This summer, Google, Apple, Facebook, Twitter, and other Silicon Valley superpowers released demographic reports on their workforces. The reports confirmed what everyone already knew: tech is a man’s world. Men make up sixty to seventy per cent of employees at these companies, and, notwithstanding rock stars like Facebook’s Sheryl Sandberg and Yahoo’s Marissa Mayer, senior leadership is even more overwhelmingly male. A recent study by the law firm Fenwick & West found that forty-five per cent of tech companies there didn’t have a single female executive. (The picture is also bleak when it comes to ethnic diversity.) The Valley seems to take the problem seriously—Apple’s Tim Cook recently stated his commitment to “advancing diversity”—but there’s a long way to go.
A familiar explanation for tech’s gender disparity is the so-called pipeline problem: the percentage of female computer-science graduates has almost halved since the nineteen-eighties. But this doesn’t fully explain why there are so few women in senior management or on company boards (where skills other than programming matter). Nor can it explain the high rate of attrition among women in tech. A 2008 study found that more than half of women working in the industry ended up leaving the field. The pipeline isn’t just narrow; it’s tapering.
From the New Republic:
Conventional wisdom suggests that people with greater authority at work should be mentally and physically healthier than those without it. They can afford to take care of themselves and aren’t tied to the daily (unhealthy) grind. But a new study, to be published in the December issue of Journal of Health and Social Behavior, suggests that men and women react differently to the pressures of a high-powered career.
The study examined 1,300 middle-aged men and 1,500 middle-aged women from Wisconsin over a period of several decades, looking at responses to a survey gathered when the respondents were 54 and 65 years old. Women with higher levels of job authority (defined as control over one’s work, the ability to hire and fire others, and control their pay) showed more depressive symptoms than women without job authority. With men, the opposite was true: Lower levels of authority correlated with higher levels of depressive symptoms.
Saturday, November 22, 2014
John Goldberg (Harvard), Jotwell, When is Sexual Abuse Within the Scope of Employment?, reviewing Martha Chamallas (Ohio State), Vicarious Liability in Torts: The Sex Exception, 48 Val. U. L. Rev. 133 (2013), available at SSRN.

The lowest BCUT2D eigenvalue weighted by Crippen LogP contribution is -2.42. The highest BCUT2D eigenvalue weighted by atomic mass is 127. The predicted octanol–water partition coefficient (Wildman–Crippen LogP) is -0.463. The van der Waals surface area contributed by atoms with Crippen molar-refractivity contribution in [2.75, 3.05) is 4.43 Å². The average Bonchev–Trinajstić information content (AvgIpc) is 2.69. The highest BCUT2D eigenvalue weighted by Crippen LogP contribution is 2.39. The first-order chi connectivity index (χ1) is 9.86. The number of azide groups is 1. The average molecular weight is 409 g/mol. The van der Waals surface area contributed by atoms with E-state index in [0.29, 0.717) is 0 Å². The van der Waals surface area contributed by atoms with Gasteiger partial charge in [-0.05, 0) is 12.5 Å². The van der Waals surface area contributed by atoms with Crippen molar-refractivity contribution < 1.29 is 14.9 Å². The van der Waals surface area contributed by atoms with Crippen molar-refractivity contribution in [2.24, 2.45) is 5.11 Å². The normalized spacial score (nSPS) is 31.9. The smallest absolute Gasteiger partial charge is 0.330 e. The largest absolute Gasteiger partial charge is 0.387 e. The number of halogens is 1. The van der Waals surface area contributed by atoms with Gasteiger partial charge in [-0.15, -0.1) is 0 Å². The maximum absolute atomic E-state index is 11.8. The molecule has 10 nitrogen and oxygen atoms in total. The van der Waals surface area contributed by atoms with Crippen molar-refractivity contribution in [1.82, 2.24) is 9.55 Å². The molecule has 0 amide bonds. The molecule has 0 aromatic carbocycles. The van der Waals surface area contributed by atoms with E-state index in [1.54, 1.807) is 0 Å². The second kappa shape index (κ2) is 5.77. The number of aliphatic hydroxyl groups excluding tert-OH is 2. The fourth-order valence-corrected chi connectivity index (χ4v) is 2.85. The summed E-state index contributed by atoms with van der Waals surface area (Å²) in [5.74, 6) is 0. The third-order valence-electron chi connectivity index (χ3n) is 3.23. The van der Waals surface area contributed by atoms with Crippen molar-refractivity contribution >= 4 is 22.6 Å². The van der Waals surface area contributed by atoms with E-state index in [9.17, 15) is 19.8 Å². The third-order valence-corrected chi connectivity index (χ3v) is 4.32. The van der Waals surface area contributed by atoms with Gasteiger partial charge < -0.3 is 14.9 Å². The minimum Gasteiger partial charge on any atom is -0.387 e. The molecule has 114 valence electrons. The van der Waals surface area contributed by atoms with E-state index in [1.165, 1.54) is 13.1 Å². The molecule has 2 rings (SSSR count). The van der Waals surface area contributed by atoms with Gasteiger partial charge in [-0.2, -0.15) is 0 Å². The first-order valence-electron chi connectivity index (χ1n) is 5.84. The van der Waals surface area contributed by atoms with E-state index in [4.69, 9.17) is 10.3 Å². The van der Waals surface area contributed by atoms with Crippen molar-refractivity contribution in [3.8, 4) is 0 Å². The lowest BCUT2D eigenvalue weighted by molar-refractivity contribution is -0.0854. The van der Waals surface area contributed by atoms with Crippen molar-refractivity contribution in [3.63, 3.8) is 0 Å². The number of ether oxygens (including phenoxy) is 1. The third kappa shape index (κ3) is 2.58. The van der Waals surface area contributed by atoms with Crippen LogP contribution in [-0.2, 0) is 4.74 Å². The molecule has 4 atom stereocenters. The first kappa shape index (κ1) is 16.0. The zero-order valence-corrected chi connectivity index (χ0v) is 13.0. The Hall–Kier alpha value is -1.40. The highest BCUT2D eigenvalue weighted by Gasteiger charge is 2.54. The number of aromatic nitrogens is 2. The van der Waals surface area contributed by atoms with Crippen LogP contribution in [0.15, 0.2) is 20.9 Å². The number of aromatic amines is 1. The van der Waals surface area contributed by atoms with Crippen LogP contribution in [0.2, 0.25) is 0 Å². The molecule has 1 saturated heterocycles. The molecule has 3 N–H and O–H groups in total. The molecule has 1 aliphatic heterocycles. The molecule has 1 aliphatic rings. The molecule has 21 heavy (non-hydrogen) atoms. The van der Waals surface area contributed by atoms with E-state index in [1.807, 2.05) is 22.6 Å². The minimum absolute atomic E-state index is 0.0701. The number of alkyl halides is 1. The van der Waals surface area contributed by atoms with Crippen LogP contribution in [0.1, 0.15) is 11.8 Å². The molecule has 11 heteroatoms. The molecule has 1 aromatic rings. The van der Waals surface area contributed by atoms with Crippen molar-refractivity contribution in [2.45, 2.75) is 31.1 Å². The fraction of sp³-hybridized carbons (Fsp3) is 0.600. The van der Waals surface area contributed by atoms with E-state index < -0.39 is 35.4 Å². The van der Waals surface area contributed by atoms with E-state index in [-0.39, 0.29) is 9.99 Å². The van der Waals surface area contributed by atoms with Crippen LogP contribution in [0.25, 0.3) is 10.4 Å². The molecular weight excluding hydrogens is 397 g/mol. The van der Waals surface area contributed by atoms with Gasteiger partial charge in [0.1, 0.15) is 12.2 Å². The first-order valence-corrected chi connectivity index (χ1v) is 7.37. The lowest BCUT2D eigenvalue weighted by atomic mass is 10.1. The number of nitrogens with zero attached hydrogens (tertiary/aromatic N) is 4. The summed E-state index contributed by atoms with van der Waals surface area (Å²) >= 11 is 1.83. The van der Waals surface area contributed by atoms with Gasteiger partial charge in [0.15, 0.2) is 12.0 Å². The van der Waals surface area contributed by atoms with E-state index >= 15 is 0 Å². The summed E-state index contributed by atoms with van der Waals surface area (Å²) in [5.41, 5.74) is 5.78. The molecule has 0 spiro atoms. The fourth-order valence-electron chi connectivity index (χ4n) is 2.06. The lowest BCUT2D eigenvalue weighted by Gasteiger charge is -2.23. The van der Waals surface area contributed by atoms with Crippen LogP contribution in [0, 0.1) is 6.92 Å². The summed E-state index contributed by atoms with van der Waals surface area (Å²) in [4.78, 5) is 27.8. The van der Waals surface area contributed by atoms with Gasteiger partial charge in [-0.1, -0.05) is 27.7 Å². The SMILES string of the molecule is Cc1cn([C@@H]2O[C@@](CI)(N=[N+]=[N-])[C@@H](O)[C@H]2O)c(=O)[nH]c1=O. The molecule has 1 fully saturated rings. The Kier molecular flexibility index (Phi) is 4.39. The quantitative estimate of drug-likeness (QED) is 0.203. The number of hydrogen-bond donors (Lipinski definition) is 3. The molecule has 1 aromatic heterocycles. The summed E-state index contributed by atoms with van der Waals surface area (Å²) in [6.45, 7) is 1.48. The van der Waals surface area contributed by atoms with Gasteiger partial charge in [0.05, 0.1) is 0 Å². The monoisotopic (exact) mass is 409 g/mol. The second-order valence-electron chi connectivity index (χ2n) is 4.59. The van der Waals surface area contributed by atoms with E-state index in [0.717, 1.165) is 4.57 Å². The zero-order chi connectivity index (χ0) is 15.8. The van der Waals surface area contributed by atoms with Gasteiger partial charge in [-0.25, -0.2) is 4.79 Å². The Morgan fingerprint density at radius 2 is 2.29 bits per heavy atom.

Martha Chamallas’s Monsanto Lecture, Vicarious Liability in Torts: The Sex Exception, is timely and important, inviting renewed scholarly attention to the oft-neglected topic of vicarious liability.
Since the 1990s, courts have faced a steady stream of suits brought against schools, hospitals, religious institutions, and other entities for sexual abuse committed by employees. In addressing these suits, Chamallas argues, courts have adopted an unjustifiably narrow approach to vicarious liability.
Modern doctrine maintains that an employee’s on-the-job wrong will be imputed to her employer when the wrong is foreseeable, or involves the realization of risks characteristic of the employer’s enterprise. Under these tests, vicarious liability has at times extended to employees’ intentional acts of physical violence, as well as to negligence perpetrated by drunken, off-duty employees.
It is thus surprising, Chamallas argues, to find prominent cases in which courts decline to impose vicarious liability for sexual abuse. For example, the California Supreme Court refused to hold a hospital liable for its medical technician’s molestation of a young woman during the performance of an ultrasound, and also declined to hold a school district liable for a teacher’s abuse of a student during a school-sanctioned extra-curricular activity. According to Chamallas, modern legal tests for “scope of employment” are capacious enough to permit liability in cases such as these. Moreover, standard instrumental rationales for respondeat superior (“let the master answer”)—that it incentivizes appropriate precaution-taking by employers, better ensures compensation of victims, and fairly comports with the risks characteristic of the employer’s enterprise—arguably also favor liability. So why would courts decline to hold employers liable under the circumstances?
An Ohio House committee on Thursday voted 11-6 along party lines to advance a bill (HB 248) that would ban abortion once a fetal heartbeat is detectable, which can be as early as six weeks of pregnancy, the Columbus Dispatch reports.
The measure would not apply when a woman's life is in danger, but it would not allow exemptions for pregnancies resulting from rape or incest (Siegel/Candisky, Columbus Dispatch, 11/21). Under the bill, performing an abortion when a fetal heartbeat is detectable would be a fifth-degree felony (Bassett, Huffington Post, 11/20).
Friday, November 21, 2014
Alexandra Brodsky, a Yale Law student, wrote an editorial in WaPo:
In 2008, Wagatwe Wanjuki reported to her school, Tufts, that her boyfriend had repeatedly assaulted her. But the college refused to investigate the claim. The stress of the abuse and institutional betrayal took a toll on her grades, but without the school’s support she could not afford the tutoring she needed. Tufts then expelled Wanjuki for her substandard academic performance in 2009. (Tufts declined to comment on Wanjuki’s experience, citing confidentiality laws.) No longer enrolled as a student, Wanjuki’s student debt continued to accrue. Years later, she transferred to Rutgers University. Now a prominent anti-violence activist (and friend of mine), she graduated in August with a degree in sociology. But she also has more than $100,000 in debt from two schools.